Suddenly the boy turned, caught Strange's glance
in the mirror. Strange felt a queer shock. There was terror in the boy's
eyes. Pallor showed through his tanned skin, and as he lifted his glass
again, Strange saw his hand was trembling.
Their eyes held for a second more; then the
pilot shifted his gaze to the clock. Strange thought he shivered, but
before he could make sure, there came an interruption. Two hard-faced
M.P. Sergeants entered the bar, accompanied by a Yankee pilot. With
evident reluctance, the pilot pointed out the solitary youth next to
Strange. The M.P.'s closed in. One of the boisterous group wheeled belligerently.
“What's th' idea? Th' kid ain't done anything.”
“A.W.O.L., that's all,” growled
the first M.P. He took the youngster's arm. “Come along, lieutenant.”
The boy went without protest, stumbling between
the M.P.'s. The pilot who had identified him followed, and the brief
hush which had settled was quickly drowned by the clink of glasses and
the clamor of voices.
Suddenly Strange realized there was some one
at his left elbow. He ordered brandy again, slowly let his eyes go toward
the mirror. A French lieutenant stood there,
alert blue eyes twinkling.
“Pardonnez-moi, monsieur le capitaine,”
he said genially. “I did not mean to bump into you.”
“No harm done,” said Strange, smiling.
He gestured toward the brandy. “Will you join me, mon ami?”
“Merci.” The bright-eyed Frenchman
sipped his drink. None of the others in the bar were paying attention.
His glance came back to Strange. No one could have noticed, but a swift
signal passed between them. Strange paid for the liquor, bade the Frenchman
adieu, and sauntered out toward the entrance on the square. A few moments
later the Frenchman appeared from the Rue Royale side. They drew back
into the shadows.
“It's good to see you again,” the
Frenchman said hastily, and in a low tone. “For days now, we at
Intelligence have heard that the great Captain Strange is dead, that
the filthy Boche have captured him, that he died in a crash....”
Strange grinned. “All of which would
please certain of your superiors.”
“If you mean the Colonel de Raimond ....
pouf!” The Frenchman snapped his fingers. “He is no longer
in charge. Behold his successor....Commandant Andre, if you please.”
“Commandant? Then why the lieutenant's
“Camouflage,” explained Andre. “There
is less chance of a Boche spy's knife in my back. But come, we waste
time. And the High Command is all a-twitter over the latest matter....”
“Anything to do with Pierre Lebrun's
masquerading as a gendarme over by that Fokker?”
Andre started. “You miss little, mon ami.”
No, there is no connection, though that affair is grave enough.”
“What affair?” demanded Strange.
“Surely you can guess, knowing
Strange shook his head. “I don't get it.
But I've been down on the Spanish border
on a mission, and perhaps there has been something....”
“Oui, that explains it,” said Andre
quickly. “Had you been at Chaumont, you would have known ....
most emphatically. Chaumont was one of the first to feel the hate of
this monster they call the `Midnight Ace.' He is a devil, that one.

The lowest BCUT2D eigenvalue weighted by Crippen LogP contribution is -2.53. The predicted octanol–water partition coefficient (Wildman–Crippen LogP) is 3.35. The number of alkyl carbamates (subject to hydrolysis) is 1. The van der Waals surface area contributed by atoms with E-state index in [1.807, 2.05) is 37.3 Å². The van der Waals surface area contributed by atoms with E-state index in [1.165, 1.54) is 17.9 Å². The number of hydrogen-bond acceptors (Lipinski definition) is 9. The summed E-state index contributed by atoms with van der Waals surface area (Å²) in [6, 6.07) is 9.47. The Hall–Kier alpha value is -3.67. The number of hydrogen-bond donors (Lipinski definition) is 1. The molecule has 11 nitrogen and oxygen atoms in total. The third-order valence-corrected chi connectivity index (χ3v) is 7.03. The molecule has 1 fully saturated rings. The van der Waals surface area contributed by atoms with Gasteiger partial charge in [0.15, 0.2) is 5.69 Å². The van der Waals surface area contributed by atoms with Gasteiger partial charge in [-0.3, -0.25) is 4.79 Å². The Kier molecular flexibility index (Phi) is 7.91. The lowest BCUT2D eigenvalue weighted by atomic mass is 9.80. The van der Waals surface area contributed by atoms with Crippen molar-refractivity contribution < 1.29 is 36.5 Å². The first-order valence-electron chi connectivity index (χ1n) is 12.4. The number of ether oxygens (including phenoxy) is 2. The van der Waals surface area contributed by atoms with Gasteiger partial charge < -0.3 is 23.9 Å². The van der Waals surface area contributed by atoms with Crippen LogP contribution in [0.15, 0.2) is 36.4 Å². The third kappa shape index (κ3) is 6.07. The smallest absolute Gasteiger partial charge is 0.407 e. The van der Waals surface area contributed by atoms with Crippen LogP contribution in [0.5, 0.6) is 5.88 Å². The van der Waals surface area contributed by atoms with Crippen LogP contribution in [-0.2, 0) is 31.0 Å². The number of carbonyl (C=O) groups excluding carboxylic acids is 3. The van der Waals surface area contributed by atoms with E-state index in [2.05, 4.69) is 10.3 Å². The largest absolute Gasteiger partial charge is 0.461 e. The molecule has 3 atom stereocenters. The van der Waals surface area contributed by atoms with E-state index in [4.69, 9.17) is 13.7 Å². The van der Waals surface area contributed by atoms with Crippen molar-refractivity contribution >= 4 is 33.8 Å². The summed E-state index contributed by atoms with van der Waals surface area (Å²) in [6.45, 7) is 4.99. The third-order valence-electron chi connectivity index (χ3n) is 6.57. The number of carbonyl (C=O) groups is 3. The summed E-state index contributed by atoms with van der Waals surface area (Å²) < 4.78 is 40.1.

In one week he has run the General Staff's temperature up to fever heat.
Amiens, Chalons, Chaumont, and a dozen other points he has struck.”
“But surely, one man couldn't do enough
harm to justify all this preparation.”
“He has killed perhaps a thousand men,
and even women and children,” said Andre grimly. “Mainly
by dropping poison in the reservoirs, which no one guessed until many
had died and hundreds more were ill. He uses explosive bullets in two
strafing guns tilted down to cover the streets, besides others in his
“At Chaumont, he few a Nieuport
with American cocardes so that the defense planes and gunners were helpless
to tell friend from foe. The same at Amiens, save that it was an S.E.S.
At Chalons, he dropped to within a hundred meters and bombed a building
where a Staff meeting was being held. All this at night, my friend.
Everywhere he leaves death behind ... men dying with horrible wounds
from explosive bullets, the people afraid to drink the water for fear
it will be like that at Amiens and Chalons, planes shot down in flames....”
“One man does all this?” exclaimed
“Maybe he is le Diable,” said Andre
grimly. “They are beginning to say so, in Intelligence. He strikes
at midnight, and no one can guess where he will be next, for he leaps
all over France. But some night he will dare Paris ... and then hell
will burst open for him! Lebrun is not the only one ready. On both sides
of the Seine, in the larger boulevards, are captured German planes.
Special searchlights are ready, and gunners on the buildings .... though
that fiend has shown an uncanny way of
keeping out of all lights.”
“So that's why you're using Boche ships,”
muttered Strange. “He'll have the only plane with Allied markings.
But it's odd that we haven't attempted reprisals after all he's done.
Not using poison, of course, but a few special raids.”
“On German cities?” Andre
shook his head. “The High Command is afraid. If he is really a
Boche, there may be more frightfulness they have ready if we follow
suit. The Field Marshal has no liking for such a contest of reprisals.
And there is no proof that he is German ....”
“But, Good Lord, anyone with half an eye
can see that!”
“There is a rumor,” said Andre slowly,
“that he is a mad American pilot. Do not be angry, mon ami. I
tell you only what has come to my ears. Your G-2 is working on the problem.”
Strange was silent. Andre gestured toward the
corner of the Rue Boissy d'Anglas, where a closed car was waiting.
“I have orders to bring you to Headquarters. We had better hurry....”
He paused. From somewhere in the distance had
come the deep boom of a clock striking the hour. As it sounded again,
Strange recognized the growling boom of La Savoyarde, the famous bell
of the Sacre Coeur at the summit of Montmarte.
They both stood motionless while the bell struck.